Director: Wong Kar Wai, Steven Soderbergh, Michelangelo Antonioni
Cast: Gong Li, Chang Chen, Robert Downey Jr., Alan Arkin, Christopher Buchholz, Regina Nemni
Eros is composed of three short movies respectively directed by Hong Kong filmmaker Wong Kar Wai, American director Steven Soderbergh and Italian master Michelangelo Antonioni. The structure of the film is similar to Peter Chan's Three, but with a shift of emphasis from the genre of horror to sex and romance.
The movie begins with Wong's The Hand, and is followed by Soderbergh's Equilibrium and Antonioni's The Dangerous Thread of Things. Each of these stories is very simple and direct. The Hand is about the forbidden affair between a young tailor (Chang Chen) and an elegant courtesan (Gong Li); Equilibrium explores the distinction between dream and reality through a psychotherapy between an advertising executive (Robert Downey Jr.) and a psychiatrist (Alan Arkin); The Dangerous Thread of Things depicts a rotten marital relationship between an American man (Christopher Buchhoz) and her Italian wife (Regina Nemni).
Despite my perpetual love in Asian cinema, I have to admit that I still regard Wong Kar Wai's The Hand as the most accomplished and successful short among the three. This short movie inherits Wong's everlasting passion and affection for the 60s of Hong Kong. The overall aesthetic and cinematic choice are identical to that of Days of Being Wild, In the Mood for Love and 2046. From the beautiful costume to the nostalgic setting, and from the trademarked alluring atmosphere to the sophisticated framing, everything is purely "Wong Kar Wai". Nevertheless, compared to its aesthetic, what makes this movie a real stand-out is actually the emotions it generates. Once again, Wong succeeds in delineating a very eastern and traditional love pursuing approach of Chinese people. The quiescence of the never really blossomed love between Chang (Chang Chen) and Hua (Gong Li) is elaborated by their seemingly closed yet distant dialogues and interaction. Apart from the "handjob" in the beginning, Chang and Hua never really approach each other further, the most Chang does is merely playing with the "qipau" (Chinese dress) of Hua in his little seaming room. In this scene, Wong Kar Wai accurately and convincingly visualizes the repressed mind of the character who is engaging in a forbidden affair. Emotion and feeling are deeply suppressed. To me, it is not only the most memorable and moving scene in the entire Eros, but it is also as unforgettable as Tony Leung's murmuring to the cave in In the Mood for Love. (8/10)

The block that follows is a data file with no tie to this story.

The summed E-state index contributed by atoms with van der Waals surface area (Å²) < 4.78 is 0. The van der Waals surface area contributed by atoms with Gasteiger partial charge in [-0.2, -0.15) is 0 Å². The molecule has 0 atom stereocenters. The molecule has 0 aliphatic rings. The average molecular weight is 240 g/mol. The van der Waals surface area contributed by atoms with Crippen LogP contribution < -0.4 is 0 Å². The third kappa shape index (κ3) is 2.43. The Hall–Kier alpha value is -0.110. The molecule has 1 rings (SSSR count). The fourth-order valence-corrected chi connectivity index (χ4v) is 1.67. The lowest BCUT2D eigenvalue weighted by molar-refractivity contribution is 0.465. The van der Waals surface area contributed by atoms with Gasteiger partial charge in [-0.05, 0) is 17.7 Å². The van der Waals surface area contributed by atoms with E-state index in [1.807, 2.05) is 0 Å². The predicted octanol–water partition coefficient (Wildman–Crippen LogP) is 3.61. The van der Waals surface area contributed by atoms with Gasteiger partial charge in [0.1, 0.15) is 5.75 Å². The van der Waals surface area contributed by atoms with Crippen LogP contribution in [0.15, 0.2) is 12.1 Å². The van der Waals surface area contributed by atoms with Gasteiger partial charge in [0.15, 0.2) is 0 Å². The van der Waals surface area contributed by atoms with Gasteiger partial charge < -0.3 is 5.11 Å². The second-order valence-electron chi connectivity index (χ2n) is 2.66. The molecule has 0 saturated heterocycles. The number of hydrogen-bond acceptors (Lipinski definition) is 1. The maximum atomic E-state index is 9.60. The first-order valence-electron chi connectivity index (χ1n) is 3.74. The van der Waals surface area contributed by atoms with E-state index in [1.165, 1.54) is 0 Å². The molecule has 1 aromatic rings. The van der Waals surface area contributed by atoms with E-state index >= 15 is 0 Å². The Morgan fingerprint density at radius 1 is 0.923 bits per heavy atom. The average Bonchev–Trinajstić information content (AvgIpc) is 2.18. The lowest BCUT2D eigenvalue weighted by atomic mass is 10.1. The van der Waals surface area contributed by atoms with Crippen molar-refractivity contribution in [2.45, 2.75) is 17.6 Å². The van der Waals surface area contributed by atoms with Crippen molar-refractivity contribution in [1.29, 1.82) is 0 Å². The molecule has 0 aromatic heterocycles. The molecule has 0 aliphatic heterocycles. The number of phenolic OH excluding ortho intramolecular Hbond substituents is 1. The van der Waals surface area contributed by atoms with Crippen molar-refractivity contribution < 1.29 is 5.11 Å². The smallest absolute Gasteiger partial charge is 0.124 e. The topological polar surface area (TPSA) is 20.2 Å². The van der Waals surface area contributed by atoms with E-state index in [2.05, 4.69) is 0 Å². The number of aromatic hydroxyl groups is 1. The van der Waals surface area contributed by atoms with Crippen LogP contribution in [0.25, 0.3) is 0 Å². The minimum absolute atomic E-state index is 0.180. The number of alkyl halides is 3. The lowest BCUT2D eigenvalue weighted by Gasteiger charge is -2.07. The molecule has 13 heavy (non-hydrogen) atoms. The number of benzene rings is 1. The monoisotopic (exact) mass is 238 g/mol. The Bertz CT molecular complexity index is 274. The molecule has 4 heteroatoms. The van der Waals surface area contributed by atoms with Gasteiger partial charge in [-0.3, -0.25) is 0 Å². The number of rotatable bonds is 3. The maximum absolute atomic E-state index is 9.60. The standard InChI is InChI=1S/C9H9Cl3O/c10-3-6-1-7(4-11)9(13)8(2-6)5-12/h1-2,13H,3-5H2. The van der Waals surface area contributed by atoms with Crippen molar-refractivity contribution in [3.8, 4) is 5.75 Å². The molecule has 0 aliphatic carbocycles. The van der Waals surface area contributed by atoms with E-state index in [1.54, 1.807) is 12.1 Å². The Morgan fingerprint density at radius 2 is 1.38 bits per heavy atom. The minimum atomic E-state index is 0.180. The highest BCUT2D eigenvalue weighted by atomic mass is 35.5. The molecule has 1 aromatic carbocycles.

Among the three shorts, Soderbergh's Equilibrium is perhaps the one that is most elusive and confusing. The structure of the "dream inside another dream" is no doubt quite inventive, and the highly comical performance of Alan Arkin is also worth noting, but unfortunately, this entire story just seems to be heading to nowhere after all. It is a highly experimental work, which in its own sense, is perhaps inspiring and interesting, but if viewed as a whole with the rest of the Eros's pieces, is quite irrelevant and aimless. (5/10)
Despite his established status and strong reputation as one of the most important filmmaking masters of Italy, Michelangelo Antonioni's The Dangerous Thread of Things brings nothing but disappointment to the audience. The story of the movie is dry and tedious. Other than exhibiting the not so captivating landscapes and nude bodies of her actresses, it just seems that Antonioni is running out of idea to actually express his thoughts or further explore the subject matter. (4/10)
Perhaps I was anticipating quite a lot from the three renowned filmmakers, I was quite disappointed by the overall outcome of Eros. Now that we have the horror and romance three in one, so what is next?
Reviewed by: Kantorates